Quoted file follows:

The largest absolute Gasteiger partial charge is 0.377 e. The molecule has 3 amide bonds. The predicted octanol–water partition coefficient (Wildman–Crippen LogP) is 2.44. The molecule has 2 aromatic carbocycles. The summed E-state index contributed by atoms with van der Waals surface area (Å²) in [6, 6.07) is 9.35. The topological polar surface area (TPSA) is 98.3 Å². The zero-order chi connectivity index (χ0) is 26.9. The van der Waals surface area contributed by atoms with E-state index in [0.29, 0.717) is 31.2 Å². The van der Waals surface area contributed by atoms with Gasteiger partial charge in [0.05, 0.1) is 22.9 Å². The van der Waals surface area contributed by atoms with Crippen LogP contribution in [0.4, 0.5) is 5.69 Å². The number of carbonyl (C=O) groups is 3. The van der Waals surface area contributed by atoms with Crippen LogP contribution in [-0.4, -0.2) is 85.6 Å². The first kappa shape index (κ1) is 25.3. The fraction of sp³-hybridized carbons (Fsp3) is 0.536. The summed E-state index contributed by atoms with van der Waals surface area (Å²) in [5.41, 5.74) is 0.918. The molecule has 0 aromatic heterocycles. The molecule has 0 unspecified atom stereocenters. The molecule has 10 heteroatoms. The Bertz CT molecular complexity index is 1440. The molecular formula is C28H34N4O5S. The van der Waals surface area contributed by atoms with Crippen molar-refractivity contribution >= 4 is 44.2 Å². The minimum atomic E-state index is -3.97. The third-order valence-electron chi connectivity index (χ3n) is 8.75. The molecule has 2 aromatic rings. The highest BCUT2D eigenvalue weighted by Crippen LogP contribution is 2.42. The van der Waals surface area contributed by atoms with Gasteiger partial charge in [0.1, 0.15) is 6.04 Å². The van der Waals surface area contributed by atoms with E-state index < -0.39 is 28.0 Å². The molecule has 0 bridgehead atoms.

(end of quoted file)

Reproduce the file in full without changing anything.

The largest absolute Gasteiger partial charge is 0.377 e. The molecule has 3 amide bonds. The predicted octanol–water partition coefficient (Wildman–Crippen LogP) is 2.44. The molecule has 2 aromatic carbocycles. The summed E-state index contributed by atoms with van der Waals surface area (Å²) in [6, 6.07) is 9.35. The topological polar surface area (TPSA) is 98.3 Å². The zero-order chi connectivity index (χ0) is 26.9. The van der Waals surface area contributed by atoms with E-state index in [0.29, 0.717) is 31.2 Å². The van der Waals surface area contributed by atoms with Gasteiger partial charge in [0.05, 0.1) is 22.9 Å². The van der Waals surface area contributed by atoms with Crippen LogP contribution in [0.4, 0.5) is 5.69 Å². The number of carbonyl (C=O) groups is 3. The van der Waals surface area contributed by atoms with Crippen LogP contribution in [-0.4, -0.2) is 85.6 Å². The first kappa shape index (κ1) is 25.3. The fraction of sp³-hybridized carbons (Fsp3) is 0.536. The summed E-state index contributed by atoms with van der Waals surface area (Å²) in [5.41, 5.74) is 0.918. The molecule has 0 aromatic heterocycles. The molecule has 0 unspecified atom stereocenters. The molecule has 10 heteroatoms. The Bertz CT molecular complexity index is 1440. The molecular formula is C28H34N4O5S. The van der Waals surface area contributed by atoms with Crippen molar-refractivity contribution >= 4 is 44.2 Å². The minimum atomic E-state index is -3.97. The third-order valence-electron chi connectivity index (χ3n) is 8.75. The molecule has 2 aromatic rings. The highest BCUT2D eigenvalue weighted by Crippen LogP contribution is 2.42. The van der Waals surface area contributed by atoms with Gasteiger partial charge in [0.1, 0.15) is 6.04 Å². The van der Waals surface area contributed by atoms with E-state index < -0.39 is 28.0 Å². The molecule has 0 bridgehead atoms.